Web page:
Alberta Education offers Program Unit Funding (PUF) through Early Childhood Services for children with delays or disabilities between the ages of 2 years 8 months and 6 years.
It is a great program, aimed at early identification and intervention with a particular lens for barriers to learning within an ECS program.
There are different criteria that can qualify a child for services, such as having a severe language disorder, having a moderate language disorder as well as a delay in motor skill development, or having a severe speech sound impairment with a co-occurring language impairment that is at least moderate in severity.
However, there are some imperfections in the system. One profile I see frequently is children with a severe phonological disorder that only score as mildly impaired in their language scores. Because these children do not meet criteria for a moderate language disorder, they do not qualify for funding.
The tragedy here is that a phonological disorder is not actually a speech sound disorder. Not really; not PRIMARILY, when we look to its root cause.
Within a phonological disorder, there ARE errors in speech, certainly. We typically see speech sound omissions and substitutions. However, the CAUSE of those errors is typically difficulty in the sound processing system in the brain. While such children have difficulty saying words, they also have difficulty PROCESSING words.
This can lead to difficulties in acquiring new spoken vocabulary and comprehending longer, more complex sentences. It also leads to delays in learning expressive grammar structures – using copular and auxiliary verbs, marking word endings, and learning to use pronouns.
What I often see is that these children have difficulty with SOME language tasks, but not ALL. The result? They score in the low average or mildly disordered range on comprehensive language assessments and do not qualify for funding.
Where this gets frustrating is that research indicates that a language disorder may exist at the sound/word level, or the sentence/discourse level. A student with a language disorder may have difficulty processing language at either level – or both. (Bishop & Snowling, 2004; Catts, Adlof, Hogan, & Ellis Weismer, 2005).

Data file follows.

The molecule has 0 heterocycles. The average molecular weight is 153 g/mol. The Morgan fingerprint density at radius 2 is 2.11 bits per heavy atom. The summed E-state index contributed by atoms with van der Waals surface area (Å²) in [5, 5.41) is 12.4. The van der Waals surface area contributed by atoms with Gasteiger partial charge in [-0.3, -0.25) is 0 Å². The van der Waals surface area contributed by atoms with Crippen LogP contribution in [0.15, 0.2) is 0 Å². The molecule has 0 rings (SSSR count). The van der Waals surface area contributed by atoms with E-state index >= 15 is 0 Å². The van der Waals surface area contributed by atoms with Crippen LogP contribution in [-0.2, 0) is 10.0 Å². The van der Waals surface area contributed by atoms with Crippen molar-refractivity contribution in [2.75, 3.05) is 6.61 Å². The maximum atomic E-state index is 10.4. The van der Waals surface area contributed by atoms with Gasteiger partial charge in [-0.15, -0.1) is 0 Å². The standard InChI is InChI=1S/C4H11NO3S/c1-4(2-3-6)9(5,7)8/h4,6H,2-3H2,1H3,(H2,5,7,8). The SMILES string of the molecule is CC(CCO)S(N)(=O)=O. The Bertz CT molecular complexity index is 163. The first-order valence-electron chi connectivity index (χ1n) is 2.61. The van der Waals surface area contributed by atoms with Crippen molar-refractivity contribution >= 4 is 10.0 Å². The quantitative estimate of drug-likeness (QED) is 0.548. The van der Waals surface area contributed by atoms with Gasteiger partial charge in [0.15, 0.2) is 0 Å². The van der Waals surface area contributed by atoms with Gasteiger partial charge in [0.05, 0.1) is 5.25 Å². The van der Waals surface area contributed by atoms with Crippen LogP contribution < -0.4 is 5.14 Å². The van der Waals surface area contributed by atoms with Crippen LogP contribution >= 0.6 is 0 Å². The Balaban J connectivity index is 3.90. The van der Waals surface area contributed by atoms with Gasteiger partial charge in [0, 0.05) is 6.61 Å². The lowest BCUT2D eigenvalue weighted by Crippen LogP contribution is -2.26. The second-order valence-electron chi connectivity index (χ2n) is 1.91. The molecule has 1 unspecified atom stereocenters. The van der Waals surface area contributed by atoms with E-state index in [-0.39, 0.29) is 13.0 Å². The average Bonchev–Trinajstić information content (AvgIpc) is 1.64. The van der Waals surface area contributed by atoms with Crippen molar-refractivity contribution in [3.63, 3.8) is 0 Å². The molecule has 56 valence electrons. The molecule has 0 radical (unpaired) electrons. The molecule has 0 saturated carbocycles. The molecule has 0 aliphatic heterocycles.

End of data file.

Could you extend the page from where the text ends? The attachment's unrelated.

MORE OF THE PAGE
It is important to understand that challenges with sound processing, such as those that occur in a phonological processing disorder, are cognitive-linguistic in nature. Phonology is a term to refer to the sound system – the sound inventory and rules governing the patterning of sounds – in a given language. Phonology is a language-based construct.
Students with phonological deficits do not accurately process sound information – and sound conveys meaning. Even if this disorder manifests with speech sound difficulty or disorder, the root or nature of the disorder is language processing. These students are not processing meaning, and therefore not processing language, effectively.
In other words, a student with a severe phonological disorder actually HAS a severe impairment in language – and as such, they should by definition qualify for funding.
Unfortunately, there are only a few comprehensive language assessments that are acceptable to generate scores to qualify for PUF funding, and they do a poor job of examining the sound and word level processing scores of children.
As Speech-Language Pathologists, we do have robust tests that we can administer to assess sound processing, but sadly these test scores are not considered in a PUF application.
Why this is important is that the very intention of PUF funding is early identification and intervention to prevent later academic difficulties. Well, sound processing is requisite for learning letter-sound correspondence, the alphabetic principle, and fluent decoding skills.
I see over and over and over again children in Gr. 1 and beyond that fail to read, and almost always score below average on tests of phonological processing.
Often these children were identified early through their speech difficulties and received speech therapy.
These are children that we can identify early, and we can predict as early as age 3 that they are going to have difficulty learning to read – and yet these children often do not meet criteria for funding, leaving parents to seek support privately to get the help they need.
I appeal to parents, educators, and Speech-Language Pathologists to educate yourselves on the long-term effects of a phonological processing disorder – it impacts FAR MORE than speech.
A cautionary note – these disorders manifest in speech, but speech therapy is ineffective to remediate a phonological processing disorder. Addressing speech patterns is just the tip of the iceberg! Once speech patterns stabilize, there is no outward manifestation of the disorder – but the sound processing system in the brain may STILL be disorganized! We know that disorganization in the sound system leads to disorganization in the letter system. Children that exhibit phonological errors are at massive risk for reading failure.
I argue that children that exhibit phonological errors in speech should be assessed across all modalities of phonological processing; and that those test scores should be accepted when considering the appropriateness of PUF funding. We would be able to prevent MANY diagnoses of learning disability, reading disability, and dyslexia that occur in Gr. 3 and beyond. This would be a solution to really get out in front of a problem. Because make no mistake, a child in Gr. 4 that is not reading is a BIG problem that will likely never get resolved without specialized help. And the tragedy is that it is predictable – and preventable.